It seems pretty clear that Lord Phillips, who becomes president of the Supreme Court, did not want the "new boy" -- whom he knows well -- to be the only founder-member of the court without a peerage. That lowly status will be reserved for future justices.

And who will succeed Clarke as Master of the Rolls? As I said earlier this month, it could be Lord Neuberger -- creating yet another vacancy in the Supreme Court. We shall see.


Posted at 02:08 PM | Comments (0)

April 16, 2009

Told you so

"I now think it very unlikely indeed that either [Christopher Galley] or Mr Green will face criminal charges." Joshua Rozenberg, December 1, 2008.

"The Director of Public Prosecutions, Keir Starmer, QC, has decided there should be no charges brought against MP Damian Green or Home Office civil servant Christopher Galley." CPS announcement, April 16, 2009.


Posted at 04:18 PM | Comments (0)

April 09, 2009

Should Attorney General be able to veto arrests for war crimes?

Should the Attorney General be able to veto arrests for war crimes? I'm not the only one who thinks she should, as you can read in my latest column for the Law Society Gazette.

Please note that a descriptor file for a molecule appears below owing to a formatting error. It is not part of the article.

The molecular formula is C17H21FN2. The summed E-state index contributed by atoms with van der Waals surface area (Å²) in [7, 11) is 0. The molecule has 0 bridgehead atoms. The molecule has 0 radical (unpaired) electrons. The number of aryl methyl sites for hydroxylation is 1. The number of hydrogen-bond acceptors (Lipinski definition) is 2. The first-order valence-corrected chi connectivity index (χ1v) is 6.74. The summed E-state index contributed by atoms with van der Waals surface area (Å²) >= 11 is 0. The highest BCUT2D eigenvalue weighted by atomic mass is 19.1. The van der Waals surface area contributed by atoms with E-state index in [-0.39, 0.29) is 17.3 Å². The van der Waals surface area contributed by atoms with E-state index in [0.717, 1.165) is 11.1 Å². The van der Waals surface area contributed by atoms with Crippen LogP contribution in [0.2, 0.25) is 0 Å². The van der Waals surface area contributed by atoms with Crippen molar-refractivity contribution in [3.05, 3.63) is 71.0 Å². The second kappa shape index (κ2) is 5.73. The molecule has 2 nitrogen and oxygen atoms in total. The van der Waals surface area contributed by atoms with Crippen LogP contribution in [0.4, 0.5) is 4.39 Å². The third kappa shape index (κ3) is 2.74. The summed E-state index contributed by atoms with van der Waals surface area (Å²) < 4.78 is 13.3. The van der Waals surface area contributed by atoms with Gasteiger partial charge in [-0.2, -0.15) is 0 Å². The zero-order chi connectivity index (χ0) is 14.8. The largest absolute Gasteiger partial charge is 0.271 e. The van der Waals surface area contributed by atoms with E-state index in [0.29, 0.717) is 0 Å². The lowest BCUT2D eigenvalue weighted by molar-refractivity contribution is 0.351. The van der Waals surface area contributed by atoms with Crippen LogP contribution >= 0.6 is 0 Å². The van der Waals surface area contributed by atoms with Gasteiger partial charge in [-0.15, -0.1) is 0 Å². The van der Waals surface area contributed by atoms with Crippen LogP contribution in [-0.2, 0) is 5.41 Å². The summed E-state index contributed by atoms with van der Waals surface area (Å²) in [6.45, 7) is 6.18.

Posted at 07:49 PM | Comments (0)

Hail and farewell

I was delighted to see that Sir Lawrence Collins, 67, has been appointed a law lord in succession to Lord Hoffmann, who retires this month.

Sir Lawrence joined the High Court as recently as 2000 after a career as a solicitor and academic, taking on what some might have assumed was going to be a quiet retirement job in the Chancery Division.

He moved through the ranks with impressive speed, overtaking fellow Lords Justices to reach Britain's final court of appeal. Though he will move to the Supreme Court when it takes over from the law lords in October, Sir Lawrence has been appointed just in time to pick up a peerage.

But his career as a law lord will be cut short unless the retirement age for Supreme Court justices is raised to 72 or, better still, 75. Most of the current law lords can carry on until 75 because they were first appointed to the judiciary before the age limit was lowered.